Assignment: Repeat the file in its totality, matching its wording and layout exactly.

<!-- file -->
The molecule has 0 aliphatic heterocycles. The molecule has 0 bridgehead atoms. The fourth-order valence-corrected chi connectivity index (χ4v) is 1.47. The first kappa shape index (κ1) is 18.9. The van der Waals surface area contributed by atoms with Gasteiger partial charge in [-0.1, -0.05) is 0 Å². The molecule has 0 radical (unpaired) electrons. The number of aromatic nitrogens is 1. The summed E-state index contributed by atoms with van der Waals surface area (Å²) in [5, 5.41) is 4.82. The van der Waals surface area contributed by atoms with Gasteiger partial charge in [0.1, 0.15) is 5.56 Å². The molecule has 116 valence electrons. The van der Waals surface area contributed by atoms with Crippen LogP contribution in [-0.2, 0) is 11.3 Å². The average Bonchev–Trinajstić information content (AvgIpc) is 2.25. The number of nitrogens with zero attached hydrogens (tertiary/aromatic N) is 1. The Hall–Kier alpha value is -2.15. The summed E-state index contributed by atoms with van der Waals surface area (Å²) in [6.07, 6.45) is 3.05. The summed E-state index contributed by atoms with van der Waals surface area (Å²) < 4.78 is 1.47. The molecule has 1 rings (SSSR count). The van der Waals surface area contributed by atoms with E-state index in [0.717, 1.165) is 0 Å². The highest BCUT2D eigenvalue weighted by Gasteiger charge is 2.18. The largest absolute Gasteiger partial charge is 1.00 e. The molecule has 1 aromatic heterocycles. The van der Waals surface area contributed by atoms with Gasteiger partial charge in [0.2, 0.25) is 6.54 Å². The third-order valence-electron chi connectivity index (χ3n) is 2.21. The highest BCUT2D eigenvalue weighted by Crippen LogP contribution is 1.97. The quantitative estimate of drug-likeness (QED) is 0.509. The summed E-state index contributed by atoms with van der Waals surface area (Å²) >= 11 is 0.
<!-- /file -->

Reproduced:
The molecule has 0 aliphatic heterocycles. The molecule has 0 bridgehead atoms. The fourth-order valence-corrected chi connectivity index (χ4v) is 1.47. The first kappa shape index (κ1) is 18.9. The van der Waals surface area contributed by atoms with Gasteiger partial charge in [-0.1, -0.05) is 0 Å². The molecule has 0 radical (unpaired) electrons. The number of aromatic nitrogens is 1. The summed E-state index contributed by atoms with van der Waals surface area (Å²) in [5, 5.41) is 4.82. The van der Waals surface area contributed by atoms with Gasteiger partial charge in [0.1, 0.15) is 5.56 Å². The molecule has 116 valence electrons. The van der Waals surface area contributed by atoms with Crippen LogP contribution in [-0.2, 0) is 11.3 Å². The average Bonchev–Trinajstić information content (AvgIpc) is 2.25. The number of nitrogens with zero attached hydrogens (tertiary/aromatic N) is 1. The Hall–Kier alpha value is -2.15. The summed E-state index contributed by atoms with van der Waals surface area (Å²) in [6.07, 6.45) is 3.05. The summed E-state index contributed by atoms with van der Waals surface area (Å²) < 4.78 is 1.47. The molecule has 1 rings (SSSR count). The van der Waals surface area contributed by atoms with E-state index in [0.717, 1.165) is 0 Å². The highest BCUT2D eigenvalue weighted by Gasteiger charge is 2.18. The largest absolute Gasteiger partial charge is 1.00 e. The molecule has 1 aromatic heterocycles. The van der Waals surface area contributed by atoms with Gasteiger partial charge in [0.2, 0.25) is 6.54 Å². The third-order valence-electron chi connectivity index (χ3n) is 2.21. The highest BCUT2D eigenvalue weighted by Crippen LogP contribution is 1.97. The quantitative estimate of drug-likeness (QED) is 0.509. The summed E-state index contributed by atoms with van der Waals surface area (Å²) >= 11 is 0.